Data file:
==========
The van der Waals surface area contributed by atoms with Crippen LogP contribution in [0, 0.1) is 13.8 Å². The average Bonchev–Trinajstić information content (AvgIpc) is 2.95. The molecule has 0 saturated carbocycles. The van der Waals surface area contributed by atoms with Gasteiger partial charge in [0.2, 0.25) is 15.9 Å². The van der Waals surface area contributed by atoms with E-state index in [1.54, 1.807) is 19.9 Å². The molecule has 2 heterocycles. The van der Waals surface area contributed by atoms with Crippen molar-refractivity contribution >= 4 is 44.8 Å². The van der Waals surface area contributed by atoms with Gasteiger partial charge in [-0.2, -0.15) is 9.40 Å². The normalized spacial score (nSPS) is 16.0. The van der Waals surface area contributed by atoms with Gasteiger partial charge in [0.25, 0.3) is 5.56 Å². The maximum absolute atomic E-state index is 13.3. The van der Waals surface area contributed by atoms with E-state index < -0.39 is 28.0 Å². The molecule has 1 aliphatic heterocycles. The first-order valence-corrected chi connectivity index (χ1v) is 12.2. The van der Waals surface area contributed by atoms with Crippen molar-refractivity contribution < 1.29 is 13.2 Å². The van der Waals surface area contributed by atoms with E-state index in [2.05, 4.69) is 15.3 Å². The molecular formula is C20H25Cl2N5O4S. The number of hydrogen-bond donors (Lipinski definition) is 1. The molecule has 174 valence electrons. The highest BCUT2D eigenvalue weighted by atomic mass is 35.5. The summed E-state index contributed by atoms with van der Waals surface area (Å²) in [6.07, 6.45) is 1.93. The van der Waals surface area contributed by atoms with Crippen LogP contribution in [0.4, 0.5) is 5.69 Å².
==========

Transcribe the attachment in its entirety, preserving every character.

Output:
The van der Waals surface area contributed by atoms with Crippen LogP contribution in [0, 0.1) is 13.8 Å². The average Bonchev–Trinajstić information content (AvgIpc) is 2.95. The molecule has 0 saturated carbocycles. The van der Waals surface area contributed by atoms with Gasteiger partial charge in [0.2, 0.25) is 15.9 Å². The van der Waals surface area contributed by atoms with E-state index in [1.54, 1.807) is 19.9 Å². The molecule has 2 heterocycles. The van der Waals surface area contributed by atoms with Crippen molar-refractivity contribution >= 4 is 44.8 Å². The van der Waals surface area contributed by atoms with Gasteiger partial charge in [-0.2, -0.15) is 9.40 Å². The normalized spacial score (nSPS) is 16.0. The van der Waals surface area contributed by atoms with Gasteiger partial charge in [0.25, 0.3) is 5.56 Å². The maximum absolute atomic E-state index is 13.3. The van der Waals surface area contributed by atoms with E-state index < -0.39 is 28.0 Å². The molecule has 1 aliphatic heterocycles. The first-order valence-corrected chi connectivity index (χ1v) is 12.2. The van der Waals surface area contributed by atoms with Crippen molar-refractivity contribution < 1.29 is 13.2 Å². The van der Waals surface area contributed by atoms with E-state index in [2.05, 4.69) is 15.3 Å². The molecular formula is C20H25Cl2N5O4S. The number of hydrogen-bond donors (Lipinski definition) is 1. The molecule has 174 valence electrons. The highest BCUT2D eigenvalue weighted by atomic mass is 35.5. The summed E-state index contributed by atoms with van der Waals surface area (Å²) in [6.07, 6.45) is 1.93. The van der Waals surface area contributed by atoms with Crippen LogP contribution in [0.4, 0.5) is 5.69 Å².